This analysis focuses on primary prevention for people living with HIV and the importance of actively involving HIV-infected people in developing prevention strategies. Structural-level or policy interventions - as opposed to behavioral or psychological interventions - help shape the world in which HIV-infected people live. Thus, we assess potential policy-level interventions that may serve either as a barrier to or a facilitator of primary HIV prevention from the perspective of the people living with HIV. Among potential barriers, we discuss criminalization of nondisclosure in specific sexual situations, laws limiting travel and immigration, name-based HIV reporting and mandatory partner notification. Under potential facilitators, we discuss confidentiality laws, antidiscrimination protections, expansion of HIV primary care, and primary prevention programs designed to actively involve infected people. Ultimately, whether any given policy is a 'barrier' or 'facilitator' of primary HIV prevention is an empirical question, dependent on the acceptability of an intervention to those already infected and those at risk, thus policy research evaluating the impact of structural factors on people living with HIV is encouraged.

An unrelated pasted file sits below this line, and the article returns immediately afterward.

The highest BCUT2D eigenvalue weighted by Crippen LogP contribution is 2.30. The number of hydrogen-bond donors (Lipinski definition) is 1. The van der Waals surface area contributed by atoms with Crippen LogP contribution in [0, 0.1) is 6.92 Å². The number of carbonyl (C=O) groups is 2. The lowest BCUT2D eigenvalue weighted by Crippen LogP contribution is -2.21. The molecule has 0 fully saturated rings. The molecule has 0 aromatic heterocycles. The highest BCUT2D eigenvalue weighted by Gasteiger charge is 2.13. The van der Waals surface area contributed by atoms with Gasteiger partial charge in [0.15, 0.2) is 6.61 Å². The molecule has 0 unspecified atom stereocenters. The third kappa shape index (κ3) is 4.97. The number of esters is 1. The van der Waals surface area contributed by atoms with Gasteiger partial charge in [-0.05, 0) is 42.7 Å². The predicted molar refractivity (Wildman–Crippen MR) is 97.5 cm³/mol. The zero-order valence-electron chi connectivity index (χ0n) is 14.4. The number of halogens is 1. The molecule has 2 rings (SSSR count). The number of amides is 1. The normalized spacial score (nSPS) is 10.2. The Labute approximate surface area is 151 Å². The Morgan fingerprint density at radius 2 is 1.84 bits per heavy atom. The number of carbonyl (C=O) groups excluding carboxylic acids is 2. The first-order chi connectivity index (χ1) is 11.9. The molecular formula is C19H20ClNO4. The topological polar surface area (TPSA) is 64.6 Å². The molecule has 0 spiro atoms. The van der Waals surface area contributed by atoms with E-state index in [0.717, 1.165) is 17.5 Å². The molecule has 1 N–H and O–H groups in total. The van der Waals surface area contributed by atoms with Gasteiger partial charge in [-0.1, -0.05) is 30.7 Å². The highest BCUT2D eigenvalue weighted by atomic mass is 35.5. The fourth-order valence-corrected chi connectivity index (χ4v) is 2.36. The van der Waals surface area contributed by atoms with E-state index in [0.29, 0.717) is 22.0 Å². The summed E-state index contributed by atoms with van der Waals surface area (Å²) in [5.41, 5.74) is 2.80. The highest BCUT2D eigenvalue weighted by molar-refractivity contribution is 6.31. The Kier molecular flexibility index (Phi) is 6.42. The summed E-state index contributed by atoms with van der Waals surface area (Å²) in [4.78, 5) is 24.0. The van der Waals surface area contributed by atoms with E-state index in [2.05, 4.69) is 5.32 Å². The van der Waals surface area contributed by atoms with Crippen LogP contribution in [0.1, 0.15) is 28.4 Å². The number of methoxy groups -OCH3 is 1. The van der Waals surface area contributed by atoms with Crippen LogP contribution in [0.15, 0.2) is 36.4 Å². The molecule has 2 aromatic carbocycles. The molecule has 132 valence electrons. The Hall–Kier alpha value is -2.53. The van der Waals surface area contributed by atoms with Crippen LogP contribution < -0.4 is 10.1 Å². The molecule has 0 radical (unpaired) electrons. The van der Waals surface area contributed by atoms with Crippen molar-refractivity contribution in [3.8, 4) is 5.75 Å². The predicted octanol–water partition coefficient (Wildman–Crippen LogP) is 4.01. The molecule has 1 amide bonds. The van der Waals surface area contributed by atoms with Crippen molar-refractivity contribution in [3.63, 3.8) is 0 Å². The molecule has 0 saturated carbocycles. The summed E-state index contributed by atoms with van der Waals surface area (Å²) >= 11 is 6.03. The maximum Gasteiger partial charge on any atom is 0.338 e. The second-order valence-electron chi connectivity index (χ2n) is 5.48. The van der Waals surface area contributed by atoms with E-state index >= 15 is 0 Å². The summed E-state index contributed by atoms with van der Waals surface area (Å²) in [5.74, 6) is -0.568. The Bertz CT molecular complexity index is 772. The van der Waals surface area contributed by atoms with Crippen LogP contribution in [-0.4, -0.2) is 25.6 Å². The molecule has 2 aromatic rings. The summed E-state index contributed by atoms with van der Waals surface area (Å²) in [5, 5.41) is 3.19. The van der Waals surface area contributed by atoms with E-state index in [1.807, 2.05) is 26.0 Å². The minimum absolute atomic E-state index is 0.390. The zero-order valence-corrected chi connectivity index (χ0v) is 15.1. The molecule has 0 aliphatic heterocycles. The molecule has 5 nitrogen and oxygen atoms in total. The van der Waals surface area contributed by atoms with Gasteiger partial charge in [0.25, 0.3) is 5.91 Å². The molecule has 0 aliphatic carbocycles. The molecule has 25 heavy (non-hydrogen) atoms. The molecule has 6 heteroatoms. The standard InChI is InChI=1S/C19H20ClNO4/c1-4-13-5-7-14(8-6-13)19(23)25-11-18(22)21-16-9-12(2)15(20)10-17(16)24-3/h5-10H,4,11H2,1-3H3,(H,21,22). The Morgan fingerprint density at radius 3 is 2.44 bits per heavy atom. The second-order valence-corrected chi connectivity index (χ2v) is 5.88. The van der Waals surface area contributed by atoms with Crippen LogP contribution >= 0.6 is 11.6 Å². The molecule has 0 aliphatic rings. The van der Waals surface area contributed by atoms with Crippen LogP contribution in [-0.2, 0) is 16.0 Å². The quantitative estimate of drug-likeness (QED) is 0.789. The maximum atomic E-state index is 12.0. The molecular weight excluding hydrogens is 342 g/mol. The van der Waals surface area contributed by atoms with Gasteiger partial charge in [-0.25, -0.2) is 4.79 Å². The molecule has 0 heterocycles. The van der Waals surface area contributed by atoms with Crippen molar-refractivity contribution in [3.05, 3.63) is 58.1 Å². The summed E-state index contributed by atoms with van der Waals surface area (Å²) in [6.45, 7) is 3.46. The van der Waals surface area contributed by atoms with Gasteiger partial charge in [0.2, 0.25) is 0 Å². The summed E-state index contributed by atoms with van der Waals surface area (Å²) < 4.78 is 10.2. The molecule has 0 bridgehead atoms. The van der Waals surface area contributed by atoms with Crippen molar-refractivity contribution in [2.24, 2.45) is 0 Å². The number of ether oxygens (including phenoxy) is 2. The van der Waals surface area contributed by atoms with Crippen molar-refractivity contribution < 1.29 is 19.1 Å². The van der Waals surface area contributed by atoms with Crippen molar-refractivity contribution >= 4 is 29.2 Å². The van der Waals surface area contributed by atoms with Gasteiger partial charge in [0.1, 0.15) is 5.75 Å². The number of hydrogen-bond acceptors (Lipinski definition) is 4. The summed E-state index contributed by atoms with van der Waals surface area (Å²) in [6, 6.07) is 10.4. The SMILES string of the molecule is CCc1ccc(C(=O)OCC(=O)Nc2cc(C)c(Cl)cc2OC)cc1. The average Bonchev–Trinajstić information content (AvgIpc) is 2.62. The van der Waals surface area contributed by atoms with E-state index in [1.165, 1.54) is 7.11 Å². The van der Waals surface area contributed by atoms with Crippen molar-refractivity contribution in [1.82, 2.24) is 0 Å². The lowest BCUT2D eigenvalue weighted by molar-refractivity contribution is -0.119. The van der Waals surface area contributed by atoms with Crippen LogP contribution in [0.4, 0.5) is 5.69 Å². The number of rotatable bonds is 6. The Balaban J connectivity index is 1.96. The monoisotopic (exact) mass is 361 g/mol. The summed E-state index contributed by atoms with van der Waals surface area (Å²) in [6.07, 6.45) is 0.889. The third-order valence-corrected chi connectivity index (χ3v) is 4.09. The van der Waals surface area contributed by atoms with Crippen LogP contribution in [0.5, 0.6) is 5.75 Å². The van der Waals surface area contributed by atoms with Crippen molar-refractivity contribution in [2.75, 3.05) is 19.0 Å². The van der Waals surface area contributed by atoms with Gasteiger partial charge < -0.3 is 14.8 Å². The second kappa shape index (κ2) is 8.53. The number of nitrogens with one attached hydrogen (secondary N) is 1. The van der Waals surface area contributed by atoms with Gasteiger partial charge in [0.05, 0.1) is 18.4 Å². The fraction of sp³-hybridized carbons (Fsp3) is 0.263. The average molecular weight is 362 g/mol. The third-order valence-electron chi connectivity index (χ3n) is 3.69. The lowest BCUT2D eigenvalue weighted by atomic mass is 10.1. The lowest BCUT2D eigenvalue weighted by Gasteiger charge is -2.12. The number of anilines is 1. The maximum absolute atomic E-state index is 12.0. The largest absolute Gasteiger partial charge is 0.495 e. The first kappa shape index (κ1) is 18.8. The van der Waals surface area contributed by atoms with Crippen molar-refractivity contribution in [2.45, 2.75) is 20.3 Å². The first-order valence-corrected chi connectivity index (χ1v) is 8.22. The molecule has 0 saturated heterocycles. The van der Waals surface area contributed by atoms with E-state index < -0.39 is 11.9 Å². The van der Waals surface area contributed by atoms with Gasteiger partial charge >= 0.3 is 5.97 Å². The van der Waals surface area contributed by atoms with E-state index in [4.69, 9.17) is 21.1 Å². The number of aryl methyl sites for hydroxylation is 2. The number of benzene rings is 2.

From the University of California, San Francisco, California, USA.
Sponsorship: This analysis was supported in part by the UCSF Center for AIDS Prevention Studies, a grant from the National Institute of Mental Health (MH42459).
Note: This paper is dedicated to Chuck Frutchey, a pioneer. An earlier version of this paper was presented by M.D.S. at the Structural Barriers and Facilitators in HIV Prevention Meeting, Centers for Disease Control and Prevention, 22-23 February 1999.
Requests for reprints to: M.D. Shriver, AIDS Policy Research Center, University of California, San Francisco, 74 New Montgomery Street, Suite 600, San Francisco, CA 94105, USA.